Notes From a Single Mom: Second Chances—Like Avis, Stepfamilies Have to Try Harder

Lynn Armitage
11/24/12

I can’t think of a better time than the Christmas season to talk about stepfamilies. After all, Jesus grew up in one. While we never heard much about His stepfather, Joseph, he gets my vote as the patron saint of stepfamilies. Imagine spending a day in his sandals trying to co-parent the Son of God.

Lynn Armitage

Someday, I plan to ask him about that.

I’m not part of a stepfamily . . . yet. But I do have some inside knowledge. Two of my sisters and my own children have fallen in step, so to speak, with “blended families,” the popular catchphrase. And guess what? They’re happy, despite the odds that two out of three stepfamilies eventually break up, according to stepfamily.org.

Not real encouraging news for single parents, like me, who are hoping the second time on the marriage-go-round will be a charm.

Pay no mind to that silly statistic. I know plenty of people who are happily remarried, blended and frapped. You do, too, I’m sure. Being in a stepfamily might not be someone’s first choice. But for parents who got the marriage-thing wrong the first time, it’s sometimes the better choice.

Rebuilding a family structure is a daunting task, but an important one, nonetheless, so hats off to every stepfamily out there. It can’t be easy juggling visitation schedules, dealing with difficult ex-spouses and establishing new roles for everyone in the family . . . all in the name of newfound love. It’s a crazy dynamic for sure, but one worth investing in, especially when “more than half of all Americans have been, or eventually will be, in one or more step situations during their lives,” claims the National Stepfamily Resource Center.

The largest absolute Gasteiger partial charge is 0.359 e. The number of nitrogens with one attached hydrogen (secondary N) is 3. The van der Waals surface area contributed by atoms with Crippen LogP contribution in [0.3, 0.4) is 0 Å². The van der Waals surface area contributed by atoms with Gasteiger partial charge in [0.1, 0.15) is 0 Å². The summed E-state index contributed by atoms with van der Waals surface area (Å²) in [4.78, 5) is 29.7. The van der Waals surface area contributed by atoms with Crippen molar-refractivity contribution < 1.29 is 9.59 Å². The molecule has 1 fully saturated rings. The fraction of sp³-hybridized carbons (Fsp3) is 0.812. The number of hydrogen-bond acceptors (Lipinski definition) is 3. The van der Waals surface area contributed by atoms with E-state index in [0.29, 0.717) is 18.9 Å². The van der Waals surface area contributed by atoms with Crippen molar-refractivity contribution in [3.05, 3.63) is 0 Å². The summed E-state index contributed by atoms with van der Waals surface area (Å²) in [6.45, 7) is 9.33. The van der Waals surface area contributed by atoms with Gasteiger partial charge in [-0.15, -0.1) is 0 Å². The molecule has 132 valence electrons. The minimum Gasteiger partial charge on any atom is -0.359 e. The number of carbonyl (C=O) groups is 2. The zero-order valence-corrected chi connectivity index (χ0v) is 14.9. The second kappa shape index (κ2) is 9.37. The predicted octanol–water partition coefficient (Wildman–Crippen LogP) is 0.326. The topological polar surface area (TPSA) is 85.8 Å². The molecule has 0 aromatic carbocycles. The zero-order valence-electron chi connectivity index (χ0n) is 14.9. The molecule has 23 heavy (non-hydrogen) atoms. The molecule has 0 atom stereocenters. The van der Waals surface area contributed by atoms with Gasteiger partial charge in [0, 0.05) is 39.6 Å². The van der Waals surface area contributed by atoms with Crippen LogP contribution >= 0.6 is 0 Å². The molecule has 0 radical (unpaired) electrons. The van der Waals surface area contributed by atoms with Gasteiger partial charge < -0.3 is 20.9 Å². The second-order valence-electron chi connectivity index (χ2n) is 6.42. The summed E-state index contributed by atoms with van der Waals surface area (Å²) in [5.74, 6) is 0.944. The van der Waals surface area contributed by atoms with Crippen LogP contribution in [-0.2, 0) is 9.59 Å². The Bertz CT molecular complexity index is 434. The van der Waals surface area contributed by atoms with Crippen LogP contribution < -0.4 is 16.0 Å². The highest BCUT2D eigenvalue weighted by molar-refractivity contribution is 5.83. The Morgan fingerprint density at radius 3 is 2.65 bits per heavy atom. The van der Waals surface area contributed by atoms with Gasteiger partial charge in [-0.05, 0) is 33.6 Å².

On the upside, stepfamilies can influence children in a positive way, making them stronger as they learn important interpersonal skills they wouldn’t learn otherwise. “They are often more tolerant of others’ differences and well-equipped to negotiate stressful times,” says the Christian Science Monitor.

Children in blended families also benefit from extra parental support and encouragement—more fans in the baseball stands, extra roses on opening night. They get three, sometimes four, parents for the price of one divorce, and that can be a good thing. (By the way, some stepfamily groups despise the term “blended families.” If one is determined to use a cooking phrase, they say, “try ‘combine or fold gently.’”)

While I haven’t been blessed with the opportunity yet to “fold gently” into a stepfamily, I welcome this second chance one day. If I’ve learned anything over the years, it’s that nobody’s perfect and no situation ideal. I look forward to the bumps and missteps that come with a stepfamily. In fact, I expect them. That’s just life. Mostly, though, I’m eager to share a bounty of love with my stepchildren-to-be because loving all children, biological or otherwise . . . well, that’s just over-easy.

Stepfamily Survival Tips For The Holidays:

1. Develop new traditions.

2. Make small changes to start with; plan ahead and keep it simple.

3. Be civil and respectful toward the ex.

4. Include all children in the festivities.

5. Be flexible with timing of celebrations, how you celebrate and who is involved.

6. Develop balance between partnering, personal and parenting time.

7. Understand that it takes time for stepfamilies to blend smoothly. It doesn’t happen overnight.

Source:  Stepfamily.org; Debra Brown and Lillian Steinmann, Licensed Clinical Social Workers and Professional Life Coaches

Freelance writer Lynn Armitage wishes all families a happy, blended, joyful, sizzling, frothy, whipped-up holiday season.

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